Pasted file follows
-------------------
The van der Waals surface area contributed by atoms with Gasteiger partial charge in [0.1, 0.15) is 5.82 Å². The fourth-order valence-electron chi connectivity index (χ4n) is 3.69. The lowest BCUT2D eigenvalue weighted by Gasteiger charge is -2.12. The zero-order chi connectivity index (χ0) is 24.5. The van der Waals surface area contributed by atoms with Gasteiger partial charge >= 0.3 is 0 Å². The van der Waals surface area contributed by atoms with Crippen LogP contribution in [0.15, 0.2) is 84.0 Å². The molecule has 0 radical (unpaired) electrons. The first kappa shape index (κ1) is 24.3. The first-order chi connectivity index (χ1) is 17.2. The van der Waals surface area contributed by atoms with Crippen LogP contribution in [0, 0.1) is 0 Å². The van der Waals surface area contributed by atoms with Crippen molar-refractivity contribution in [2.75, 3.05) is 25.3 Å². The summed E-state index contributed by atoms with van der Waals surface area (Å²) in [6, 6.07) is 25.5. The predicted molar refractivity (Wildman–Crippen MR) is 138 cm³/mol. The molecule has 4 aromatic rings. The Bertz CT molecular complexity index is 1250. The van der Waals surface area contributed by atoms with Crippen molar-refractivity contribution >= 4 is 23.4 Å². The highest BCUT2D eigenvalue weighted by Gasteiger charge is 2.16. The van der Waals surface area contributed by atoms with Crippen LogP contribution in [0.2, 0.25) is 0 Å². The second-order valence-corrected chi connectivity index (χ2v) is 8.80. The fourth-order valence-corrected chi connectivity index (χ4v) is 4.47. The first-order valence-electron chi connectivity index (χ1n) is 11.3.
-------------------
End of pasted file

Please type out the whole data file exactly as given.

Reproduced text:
The van der Waals surface area contributed by atoms with Gasteiger partial charge in [0.1, 0.15) is 5.82 Å². The fourth-order valence-electron chi connectivity index (χ4n) is 3.69. The lowest BCUT2D eigenvalue weighted by Gasteiger charge is -2.12. The zero-order chi connectivity index (χ0) is 24.5. The van der Waals surface area contributed by atoms with Gasteiger partial charge >= 0.3 is 0 Å². The van der Waals surface area contributed by atoms with Crippen LogP contribution in [0.15, 0.2) is 84.0 Å². The molecule has 0 radical (unpaired) electrons. The first kappa shape index (κ1) is 24.3. The first-order chi connectivity index (χ1) is 17.2. The van der Waals surface area contributed by atoms with Crippen LogP contribution in [0, 0.1) is 0 Å². The van der Waals surface area contributed by atoms with Crippen molar-refractivity contribution in [2.75, 3.05) is 25.3 Å². The summed E-state index contributed by atoms with van der Waals surface area (Å²) in [6, 6.07) is 25.5. The predicted molar refractivity (Wildman–Crippen MR) is 138 cm³/mol. The molecule has 4 aromatic rings. The Bertz CT molecular complexity index is 1250. The van der Waals surface area contributed by atoms with Crippen molar-refractivity contribution >= 4 is 23.4 Å². The highest BCUT2D eigenvalue weighted by Gasteiger charge is 2.16. The van der Waals surface area contributed by atoms with Crippen LogP contribution in [0.2, 0.25) is 0 Å². The second-order valence-corrected chi connectivity index (χ2v) is 8.80. The fourth-order valence-corrected chi connectivity index (χ4v) is 4.47. The first-order valence-electron chi connectivity index (χ1n) is 11.3.